For more about the Whitman Sisters see The Royalty of Negro Vaudeville by N. George-Graves; and Jazz Dance, by M. W. Stearns and J. Stearns. For more on Caswell Woodfin Whitman see the following Chicago Defender articles – “The Whitman Sister’s kin passes away,” 04/04/1936, pp.1 & 10; “Allen Bowers Entertains,” 03/06/1932, p.7; and “The Whitmans arrive,” 03/16/1918, p.6 – [article citations provided by the Curator of the Chicago Jazz Archive at the University of Chicago].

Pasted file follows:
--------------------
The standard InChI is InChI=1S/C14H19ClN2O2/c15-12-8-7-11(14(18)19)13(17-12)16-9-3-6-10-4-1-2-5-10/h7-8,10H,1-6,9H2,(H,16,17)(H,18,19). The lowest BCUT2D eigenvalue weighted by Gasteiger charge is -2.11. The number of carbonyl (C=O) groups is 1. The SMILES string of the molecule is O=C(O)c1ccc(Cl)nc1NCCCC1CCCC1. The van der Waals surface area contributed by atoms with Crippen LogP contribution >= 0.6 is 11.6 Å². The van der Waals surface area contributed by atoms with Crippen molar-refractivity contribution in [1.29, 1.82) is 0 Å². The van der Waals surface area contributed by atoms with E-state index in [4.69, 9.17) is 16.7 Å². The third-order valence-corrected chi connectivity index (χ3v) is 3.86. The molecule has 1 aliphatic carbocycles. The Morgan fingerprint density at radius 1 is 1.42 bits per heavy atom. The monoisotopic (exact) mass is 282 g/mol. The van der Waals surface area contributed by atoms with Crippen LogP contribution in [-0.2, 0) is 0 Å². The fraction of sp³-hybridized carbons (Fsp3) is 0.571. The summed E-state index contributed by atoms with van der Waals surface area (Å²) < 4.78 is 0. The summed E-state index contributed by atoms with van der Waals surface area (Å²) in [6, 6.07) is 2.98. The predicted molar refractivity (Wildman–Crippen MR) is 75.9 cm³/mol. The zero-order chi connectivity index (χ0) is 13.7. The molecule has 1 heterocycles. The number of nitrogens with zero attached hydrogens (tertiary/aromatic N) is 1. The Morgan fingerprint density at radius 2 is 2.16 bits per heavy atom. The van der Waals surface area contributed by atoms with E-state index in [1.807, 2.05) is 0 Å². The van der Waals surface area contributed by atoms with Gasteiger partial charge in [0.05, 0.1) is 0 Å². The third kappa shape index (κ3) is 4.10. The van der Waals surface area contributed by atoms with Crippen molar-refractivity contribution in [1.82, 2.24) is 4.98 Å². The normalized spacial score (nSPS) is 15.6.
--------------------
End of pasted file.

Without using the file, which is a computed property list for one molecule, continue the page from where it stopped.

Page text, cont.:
Subjects: Actors, Actresses, Authors, Education and Educators, Fathers, Mothers, Musicians, Opera, Singers, Song Writers, Poets, Religion & Church Work, Minstrel and Vaudeville Performers, Cross Dressing, Dress in Drag

 

  LINKS:

©1999 www.StreetSwing.com
Whatever Happened to the Whitman Sisters – Hue Magazine, June 30, 1954

The Whitman Sisters

The Royalty of Negro Vaudeville

The Whitman Sisters

http://www.powells.com/biblio/1557094950?&PID=30070

http://www.tapheritage.org/jeni.htm

http://westcoasttapdance.com/jeni.html

http://www.atdf.org/awards/legon.html

http://youtu.be/JOcQ6uC8gyg